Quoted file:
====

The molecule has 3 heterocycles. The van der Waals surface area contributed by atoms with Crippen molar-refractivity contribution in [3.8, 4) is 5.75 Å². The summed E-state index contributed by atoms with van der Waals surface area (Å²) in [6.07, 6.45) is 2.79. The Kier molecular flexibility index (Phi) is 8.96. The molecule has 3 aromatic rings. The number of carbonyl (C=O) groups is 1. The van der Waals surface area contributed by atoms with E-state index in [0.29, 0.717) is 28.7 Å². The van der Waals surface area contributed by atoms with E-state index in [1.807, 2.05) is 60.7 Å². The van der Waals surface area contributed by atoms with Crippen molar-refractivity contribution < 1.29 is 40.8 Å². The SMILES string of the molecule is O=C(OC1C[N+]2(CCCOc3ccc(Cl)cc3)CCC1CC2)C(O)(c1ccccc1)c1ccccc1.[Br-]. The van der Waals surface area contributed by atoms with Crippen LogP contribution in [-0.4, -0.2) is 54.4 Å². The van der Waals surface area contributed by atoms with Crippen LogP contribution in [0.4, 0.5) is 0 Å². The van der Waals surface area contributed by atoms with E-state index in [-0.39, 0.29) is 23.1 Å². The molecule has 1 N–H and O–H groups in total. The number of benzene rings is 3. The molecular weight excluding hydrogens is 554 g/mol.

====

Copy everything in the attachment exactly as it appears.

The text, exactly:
The molecule has 3 heterocycles. The van der Waals surface area contributed by atoms with Crippen molar-refractivity contribution in [3.8, 4) is 5.75 Å². The summed E-state index contributed by atoms with van der Waals surface area (Å²) in [6.07, 6.45) is 2.79. The Kier molecular flexibility index (Phi) is 8.96. The molecule has 3 aromatic rings. The number of carbonyl (C=O) groups is 1. The van der Waals surface area contributed by atoms with E-state index in [0.29, 0.717) is 28.7 Å². The van der Waals surface area contributed by atoms with E-state index in [1.807, 2.05) is 60.7 Å². The van der Waals surface area contributed by atoms with Crippen molar-refractivity contribution < 1.29 is 40.8 Å². The SMILES string of the molecule is O=C(OC1C[N+]2(CCCOc3ccc(Cl)cc3)CCC1CC2)C(O)(c1ccccc1)c1ccccc1.[Br-]. The van der Waals surface area contributed by atoms with Crippen LogP contribution in [-0.4, -0.2) is 54.4 Å². The van der Waals surface area contributed by atoms with Crippen LogP contribution in [0.4, 0.5) is 0 Å². The van der Waals surface area contributed by atoms with E-state index in [-0.39, 0.29) is 23.1 Å². The molecule has 1 N–H and O–H groups in total. The number of benzene rings is 3. The molecular weight excluding hydrogens is 554 g/mol.